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2005 Draft Scouting Reports: New York

By Alan Simpson
June 3, 2005


THIS YEAR'S CROP
***** One for the books
**** Banner year
*** Solid, not spectacular
** Not up to par
* Nothing to see here
Led by the dynamic pitching duo of Craig Hansen and Anthony Varvaro at St. John’s, New York has an unusually deep crop of college pitchers this year. If he goes in the first round, as expected, Hansen would be the first player drafted in the first round out of a New York college or high school since 1996.

(National ranking in parentheses)
Potential First-Round Picks

1. Craig Hansen (10), rhp, St. John’s U

Potential Second-Fifth Round Picks
2. Anthony Varvaro (62), rhp, St. John’s U.
3. Pedro Alvarez (102), 3b, Horace Mann HS, Bronx
4. James Avery (152), rhp, Niagara U.
Others Of Note
5. Dan Griffin, rhp, Niagara U.
6. Greg Thomson, of, St. John’s U.
7. Andre Enriquez, rhp/3b, LeMoyne College
8. John Lannan, lhp, Siena College
9. Anthony Sullivan, rhp, St. John’s U.
10. Pedro Beato, rhp, Xaverian HS, Ridgewood
11. Aaron Bulkley, of, LeMoyne College
12. Andrew Bailey, rhp, Wagner College
13. Mike Wanamaker, rhp, Nyack HS, Upper Nyack
14. Mike Affronti, ss, LeMoyne College
15. Chris Tracz, lhp, Marist College
16. Joe Mihalics, ss, U. of Buffalo
17. Miguel Vasquez, ss, Dewitt Clinton HS, Bronx
18. Chris Garcia, 1b, Xaverian HS, Brooklyn
19. Robert Lawler, ss, Greece Olympia HS, Rochester
20. Joe Burke, c, St. John’s U.
21. Ken Grant, rhp, Siena College
22. Steve Vitale, ss, East Meadow HS
23. P.J. Antoniato, ss, St. John’s U.
24. Reid Eastley, ss, Niagara U.
25. Kevin Fitzgerald, rhp, Stony Brook U

1. CRAIG HANSEN, rhp (National rank: 10)
School: St. John’s.
Hometown: Glen Cove, N.Y.
B-T: R-R. Ht.: 6-5. Wt.: 195. Birthdate: Nov. 15, 1983.
Previously Drafted: Never.
Scouting Report: Hansen stamped himself as a potential premium pick last summer as an all-star closer in the Cape Cod League, where he went 1-1, 0.00 with 10 saves, striking out 41 and walking two in 22 innings. He has continued his domination this spring at St. John’s, where he was 2-2, 1.41 with a school-record 14 saves to go with 77 strikeouts and 17 walks in 57 innings. He has electric stuff to match his numbers. He pounds the strike zone with a fastball that has been clocked consistently in the mid-90s and tops out at 97 mph. The velocity on his slider has been even more impressive, sitting at 85-86 mph with a high of 90. Though his fastball command wavers, he has an excellent approach to pitching and isn’t afraid to go right at hitters. He should be even more effective against wood bats. He’s suited to be a closer because of his temperament, short arm stroke and full-effort delivery. He prefers pitching in pressure situations and has an inclination to dial up his velocity with a game on the line. In recent draft history, college closers have tended to be the fastest players to the big leagues and Hansen may as ready as any player in the Class of 2005. There’s talk that he could be in the big leagues by September if he signs quickly, but as Scott Boras client he's not sure to do that. Some teams have also talked about trying him as a starter because they see a pitcher with No. 1 stuff. He was used in that role in high school—when he wasn’t drafted despite going 8-0, 0.00 with 119 strikeouts in 69 innings—and as a freshman at St. John’s. But he would have to develop his changeup, which he showed this spring in brief glimpses. It has the potential to be a third plus pitch. But the sentiment is clearly for him to be a closer, and he was on a short list of four candidates by the Diamondbacks to be the No. 1 pick overall.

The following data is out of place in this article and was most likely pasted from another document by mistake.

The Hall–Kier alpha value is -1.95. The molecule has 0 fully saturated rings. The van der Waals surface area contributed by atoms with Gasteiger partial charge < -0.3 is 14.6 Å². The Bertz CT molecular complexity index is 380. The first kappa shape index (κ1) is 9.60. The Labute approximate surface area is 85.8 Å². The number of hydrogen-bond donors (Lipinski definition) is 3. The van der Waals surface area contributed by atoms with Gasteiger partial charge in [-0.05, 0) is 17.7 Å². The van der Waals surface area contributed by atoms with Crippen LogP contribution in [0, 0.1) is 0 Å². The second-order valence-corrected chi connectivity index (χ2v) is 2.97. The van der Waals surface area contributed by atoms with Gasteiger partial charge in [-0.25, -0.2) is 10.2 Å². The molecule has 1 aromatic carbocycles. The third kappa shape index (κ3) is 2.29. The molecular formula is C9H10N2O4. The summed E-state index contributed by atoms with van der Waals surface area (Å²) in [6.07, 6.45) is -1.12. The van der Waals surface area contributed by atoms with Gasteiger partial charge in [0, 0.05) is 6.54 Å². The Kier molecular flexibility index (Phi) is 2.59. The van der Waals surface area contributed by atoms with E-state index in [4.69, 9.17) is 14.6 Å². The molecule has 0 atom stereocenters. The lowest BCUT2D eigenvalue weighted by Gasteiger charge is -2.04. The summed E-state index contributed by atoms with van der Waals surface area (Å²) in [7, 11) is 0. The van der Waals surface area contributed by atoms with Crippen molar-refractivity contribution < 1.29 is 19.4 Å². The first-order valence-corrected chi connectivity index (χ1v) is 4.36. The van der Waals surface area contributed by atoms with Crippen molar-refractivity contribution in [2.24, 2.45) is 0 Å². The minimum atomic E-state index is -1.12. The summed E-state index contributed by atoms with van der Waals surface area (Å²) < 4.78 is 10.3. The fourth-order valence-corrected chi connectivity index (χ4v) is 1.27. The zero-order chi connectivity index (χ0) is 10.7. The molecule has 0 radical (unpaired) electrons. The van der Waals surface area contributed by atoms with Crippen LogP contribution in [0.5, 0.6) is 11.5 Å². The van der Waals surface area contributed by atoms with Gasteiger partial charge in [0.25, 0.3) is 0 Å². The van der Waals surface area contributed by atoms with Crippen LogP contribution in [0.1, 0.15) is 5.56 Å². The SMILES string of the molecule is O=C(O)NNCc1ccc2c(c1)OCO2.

2. ANTHONY VARVARO, rhp (National rank: 62)
School: St. John’s.
Hometown: Staten Island, N.Y.
B-T: R-R. Ht.: 6-0. Wt.: 170. Birthdate: Oct. 31, 1984.
Previously Drafted: Never drafted.
Scouting Report: With an average of 12.5 strikeouts per nine innings, Varvaro has been among the nation’s most prolific strikeout artists this spring, and it has raised his draft profile considerably. He was projected as a fifth- or sixth-rounder entering the season after averaging less than a strikeout an inning as a sophomore and last summer in the Cape Cod League, but now is a candidate for the second or third round. His smallish frame is all that keeps him from going higher. Varvaro has a lightning-quick arm and excellent technique. He’s durable and is capable of working deep into games. He has two quality pitches: a 92-94 mph fastball that touches 96 and an 83 mph power curveball that was much sharper this year. He’s relentless in his desire to strike out hitters, but he’s also learned the value of becoming a more complete pitcher. He has learned how to use his stuff, particularly his fastball, to set up hitters and gets most of his strikeouts by going to the outside half of the plate. He still needs work on his delivery, as he tends to fly open with his front shoulder. Scouts say he’s a more complete pitcher than his teammate Craig Hansen, who will be a first-rounder, but lacks Hansen’s raw stuff and frame.

3. PEDRO ALVAREZ, 3b (National rank: 102)
School: Horace Mann HS.
Hometown: Bronx, N.Y.
B-T: L-R. Ht.: 6-2. Wt.: 195. Birthdate: Feb. 6, 1986.
College Commitment: Vanderbilt.
Scouting Report: The lefthanded-hitting Alvarez is one of the better hitters to come out of New York City since the Indians took Manny Ramirez with its first-round pick in 1991. He has beaten up weak pitching this spring, hitting .526-8-23 in 38 at-bats, forcing scouts to schedule their own batting practice sessions after games to get a truer reading on his hitting ability. He looked overmatched at last summers' East Coast Professional Baseball Showcase, but got himself in much better shape for this season, and it made a difference in all phases of his game, particularly his speed and mobility in the field. He’s also shown a better swing, with power potential that some scouts have graded up to 65-70 on the 20-80 scouting scale. Alvarez is not overly athletic and has a thick physique that resembles a young Carlos Baerga. A Vanderbilt recruit projected to go as high as the third round, he has attracted major league general managers to his games.